Each of us has sub-conscious and conscious patterns of feeling and doing. Our sub-conscious patterns are our ‘rules’ and most were learnt by the time we turned 7 years old; between the ages of 0 and 7 we learn without effort. These ‘rules’ were learnt from our ‘people who must be obeyed’- our parents, grandparents, teachers and siblings. These ‘rules’ enable us to ‘fit in’ and although well meaning, many of them are negative.

Our conscious feelings and behaviours are usually learnt after we are 7 years old. This type of learning is creative, focusing on new ways and is inculcated via repetition. This learning is not as ‘easy or as natural’ as the way we learn when we are younger.

Our sub-conscious patterns generally run the show. If you are thinking about anything other than what you are doing in the moment i.e. when driving, you are operating sub-consciously – in your programmed / default behaviours.

The moment the conscious mind is not paying attention, the mind defaults to the sub-conscious. If one is not in ones conscious mind it is very difficult to know ones feelings or emotions and observe ones behaviour. Not being conscious of my behaviour means that I am unable to determine whether my thoughts or behaviour benefits me or not.

I can only purposefully change my behaviours or the meaning I give things if:

a)      I am in my conscious mind;

b)      I am paying attention to the thing at hand.

Many, probably most of our driving behaviours are sub-conscious. We ‘learnt the rules of driving’ from the ‘people who must be obeyed’ – our parents, even though we were too young to drive. Children in the back seat are not passive passengers; they are learning your driving rules and behaviours and are likely to carry those rules and behaviours into their driving patterns and to pass them onto their children.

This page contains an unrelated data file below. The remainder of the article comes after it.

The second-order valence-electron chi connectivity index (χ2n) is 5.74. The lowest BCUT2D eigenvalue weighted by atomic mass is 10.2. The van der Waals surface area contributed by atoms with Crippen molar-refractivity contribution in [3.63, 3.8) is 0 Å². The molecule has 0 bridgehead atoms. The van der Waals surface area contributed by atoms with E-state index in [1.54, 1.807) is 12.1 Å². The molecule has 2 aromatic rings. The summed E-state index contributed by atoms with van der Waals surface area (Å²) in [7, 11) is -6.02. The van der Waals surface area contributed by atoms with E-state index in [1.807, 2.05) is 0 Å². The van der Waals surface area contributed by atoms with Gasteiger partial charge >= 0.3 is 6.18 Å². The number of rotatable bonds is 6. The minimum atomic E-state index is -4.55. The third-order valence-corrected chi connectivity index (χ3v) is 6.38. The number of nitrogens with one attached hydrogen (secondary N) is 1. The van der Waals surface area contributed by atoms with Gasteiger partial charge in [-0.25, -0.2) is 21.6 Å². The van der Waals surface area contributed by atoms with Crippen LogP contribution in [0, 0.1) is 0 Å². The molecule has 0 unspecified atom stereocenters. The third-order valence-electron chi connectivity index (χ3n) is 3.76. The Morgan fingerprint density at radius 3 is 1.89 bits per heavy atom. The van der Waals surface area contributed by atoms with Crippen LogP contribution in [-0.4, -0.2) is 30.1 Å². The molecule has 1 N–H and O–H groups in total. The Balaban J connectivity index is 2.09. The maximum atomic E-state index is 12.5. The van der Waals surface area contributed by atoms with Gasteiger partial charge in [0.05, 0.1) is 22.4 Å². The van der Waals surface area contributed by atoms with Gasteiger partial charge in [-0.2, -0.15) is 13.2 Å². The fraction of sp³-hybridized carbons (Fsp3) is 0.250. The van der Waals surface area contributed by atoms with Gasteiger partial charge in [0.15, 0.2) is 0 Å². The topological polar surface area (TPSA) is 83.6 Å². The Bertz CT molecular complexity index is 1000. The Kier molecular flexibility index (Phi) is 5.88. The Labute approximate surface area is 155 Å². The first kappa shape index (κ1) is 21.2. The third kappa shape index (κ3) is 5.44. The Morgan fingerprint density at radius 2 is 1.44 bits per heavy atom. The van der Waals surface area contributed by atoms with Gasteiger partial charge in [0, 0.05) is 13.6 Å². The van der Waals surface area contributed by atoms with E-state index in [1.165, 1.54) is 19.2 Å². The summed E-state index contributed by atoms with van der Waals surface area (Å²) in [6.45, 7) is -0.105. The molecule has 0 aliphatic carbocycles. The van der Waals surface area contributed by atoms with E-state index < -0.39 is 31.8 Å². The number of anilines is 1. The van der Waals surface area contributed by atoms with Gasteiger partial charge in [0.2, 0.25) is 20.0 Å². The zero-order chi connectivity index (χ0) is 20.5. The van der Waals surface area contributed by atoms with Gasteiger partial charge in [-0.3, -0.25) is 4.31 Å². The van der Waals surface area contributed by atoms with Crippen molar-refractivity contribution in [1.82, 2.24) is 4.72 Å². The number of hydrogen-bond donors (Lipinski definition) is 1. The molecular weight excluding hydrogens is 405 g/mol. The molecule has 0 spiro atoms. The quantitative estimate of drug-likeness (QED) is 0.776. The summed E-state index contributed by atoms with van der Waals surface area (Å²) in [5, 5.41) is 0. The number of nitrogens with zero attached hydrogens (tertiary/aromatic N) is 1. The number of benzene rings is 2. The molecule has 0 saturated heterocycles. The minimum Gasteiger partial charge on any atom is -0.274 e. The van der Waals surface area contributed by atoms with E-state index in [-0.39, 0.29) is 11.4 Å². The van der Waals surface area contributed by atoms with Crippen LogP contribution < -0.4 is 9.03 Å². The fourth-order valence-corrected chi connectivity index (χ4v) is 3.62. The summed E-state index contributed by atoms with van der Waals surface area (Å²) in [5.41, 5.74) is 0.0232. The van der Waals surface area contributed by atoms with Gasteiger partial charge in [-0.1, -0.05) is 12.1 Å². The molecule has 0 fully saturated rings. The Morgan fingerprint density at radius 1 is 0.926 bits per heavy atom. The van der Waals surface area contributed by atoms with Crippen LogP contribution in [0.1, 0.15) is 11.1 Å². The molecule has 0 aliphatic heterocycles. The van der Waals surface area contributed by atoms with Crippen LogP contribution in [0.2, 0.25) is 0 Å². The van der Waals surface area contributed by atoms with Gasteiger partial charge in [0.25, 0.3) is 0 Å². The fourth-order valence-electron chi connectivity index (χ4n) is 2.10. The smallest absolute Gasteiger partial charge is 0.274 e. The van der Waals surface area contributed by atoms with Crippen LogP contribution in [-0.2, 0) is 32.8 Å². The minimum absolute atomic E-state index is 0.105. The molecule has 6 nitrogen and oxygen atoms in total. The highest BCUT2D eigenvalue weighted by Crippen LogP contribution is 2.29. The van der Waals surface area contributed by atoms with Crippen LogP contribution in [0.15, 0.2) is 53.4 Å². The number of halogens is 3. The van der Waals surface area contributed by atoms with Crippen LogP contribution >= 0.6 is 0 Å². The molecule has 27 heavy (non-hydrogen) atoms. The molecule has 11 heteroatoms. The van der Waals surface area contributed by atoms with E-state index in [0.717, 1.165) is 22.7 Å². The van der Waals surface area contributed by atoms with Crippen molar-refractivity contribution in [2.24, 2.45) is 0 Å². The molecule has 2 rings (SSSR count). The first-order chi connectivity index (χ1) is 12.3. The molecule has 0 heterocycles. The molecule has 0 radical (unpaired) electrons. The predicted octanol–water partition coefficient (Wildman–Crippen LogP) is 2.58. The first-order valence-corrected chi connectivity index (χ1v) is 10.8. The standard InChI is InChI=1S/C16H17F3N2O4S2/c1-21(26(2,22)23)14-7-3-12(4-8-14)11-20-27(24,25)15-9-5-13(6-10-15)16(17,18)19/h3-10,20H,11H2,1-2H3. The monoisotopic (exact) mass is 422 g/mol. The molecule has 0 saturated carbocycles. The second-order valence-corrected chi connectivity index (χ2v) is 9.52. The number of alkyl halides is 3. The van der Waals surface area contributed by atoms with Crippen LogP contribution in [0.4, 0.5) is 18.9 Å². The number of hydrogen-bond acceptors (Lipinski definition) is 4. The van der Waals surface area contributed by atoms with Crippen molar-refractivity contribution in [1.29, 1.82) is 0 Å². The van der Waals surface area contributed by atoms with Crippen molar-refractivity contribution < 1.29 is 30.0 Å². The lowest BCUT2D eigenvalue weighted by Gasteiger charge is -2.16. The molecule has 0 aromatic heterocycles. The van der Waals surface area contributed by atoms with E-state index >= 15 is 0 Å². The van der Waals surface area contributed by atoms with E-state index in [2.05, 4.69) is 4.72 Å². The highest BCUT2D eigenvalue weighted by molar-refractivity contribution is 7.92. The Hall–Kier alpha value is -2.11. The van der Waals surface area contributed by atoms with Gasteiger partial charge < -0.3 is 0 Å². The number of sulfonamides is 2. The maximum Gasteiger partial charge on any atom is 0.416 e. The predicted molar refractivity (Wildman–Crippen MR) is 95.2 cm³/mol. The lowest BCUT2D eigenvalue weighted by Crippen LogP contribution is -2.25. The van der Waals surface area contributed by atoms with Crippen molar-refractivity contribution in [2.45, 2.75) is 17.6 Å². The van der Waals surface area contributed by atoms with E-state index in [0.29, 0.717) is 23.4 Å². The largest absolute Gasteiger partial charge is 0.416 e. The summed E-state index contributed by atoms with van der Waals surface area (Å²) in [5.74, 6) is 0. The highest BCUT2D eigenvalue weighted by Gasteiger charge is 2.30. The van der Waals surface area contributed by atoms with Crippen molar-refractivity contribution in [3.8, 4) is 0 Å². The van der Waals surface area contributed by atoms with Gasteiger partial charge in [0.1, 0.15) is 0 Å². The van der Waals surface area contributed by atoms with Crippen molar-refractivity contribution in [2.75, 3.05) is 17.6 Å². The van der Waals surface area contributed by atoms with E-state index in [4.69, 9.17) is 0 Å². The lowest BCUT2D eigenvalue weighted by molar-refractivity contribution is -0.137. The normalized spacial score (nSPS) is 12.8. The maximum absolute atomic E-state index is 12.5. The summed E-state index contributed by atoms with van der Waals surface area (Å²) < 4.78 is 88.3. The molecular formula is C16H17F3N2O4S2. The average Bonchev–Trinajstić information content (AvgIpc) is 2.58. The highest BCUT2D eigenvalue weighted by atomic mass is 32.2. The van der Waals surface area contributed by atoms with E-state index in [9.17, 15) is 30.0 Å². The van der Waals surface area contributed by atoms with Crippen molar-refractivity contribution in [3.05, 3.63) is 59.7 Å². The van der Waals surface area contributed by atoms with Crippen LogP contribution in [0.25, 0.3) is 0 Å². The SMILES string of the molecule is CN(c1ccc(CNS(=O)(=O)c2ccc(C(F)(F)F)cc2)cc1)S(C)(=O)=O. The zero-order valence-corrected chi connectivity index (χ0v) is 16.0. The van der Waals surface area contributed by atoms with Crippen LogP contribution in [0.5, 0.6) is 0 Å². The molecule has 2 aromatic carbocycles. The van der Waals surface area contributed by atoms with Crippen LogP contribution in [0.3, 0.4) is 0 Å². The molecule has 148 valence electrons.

When we learnt to drive (functionally) we were certainly in our conscious minds. Do you remember how difficult it was to co-ordinate your hands, feet, head and eyes in relation to the accelerator, the brake and clutch pedals, the steering wheel, rear view and side mirrors, never mind what was going on around us; and we were moving and so was everyone else!

All of these separate things quickly became integrated and for most of us, we don’t even think about the complications of using a stick shift, unless of course we haven’t driven one for a while, then we have be conscious until we get used to it again. This shows that not all of our sub-conscious patterns of behaviour are negative.

If we want to become conscious of our driving behaviours to determine whether they serve us or not, or you have completed a Driver Assess driver behaviour profiler and it indicates you have high(er) risk behaviours that you want to understand, what is it we need to do?

See ‘We are driven by our sub-conscious patterns – Part 2’ next week.

Emotions drive people, people drive cars.


Reference and credit:

Featured image – Alexander Hough, Unsplash
Banner image – Joey Khyber – Unsplash
Small image – Jake Blucker, Unsplash

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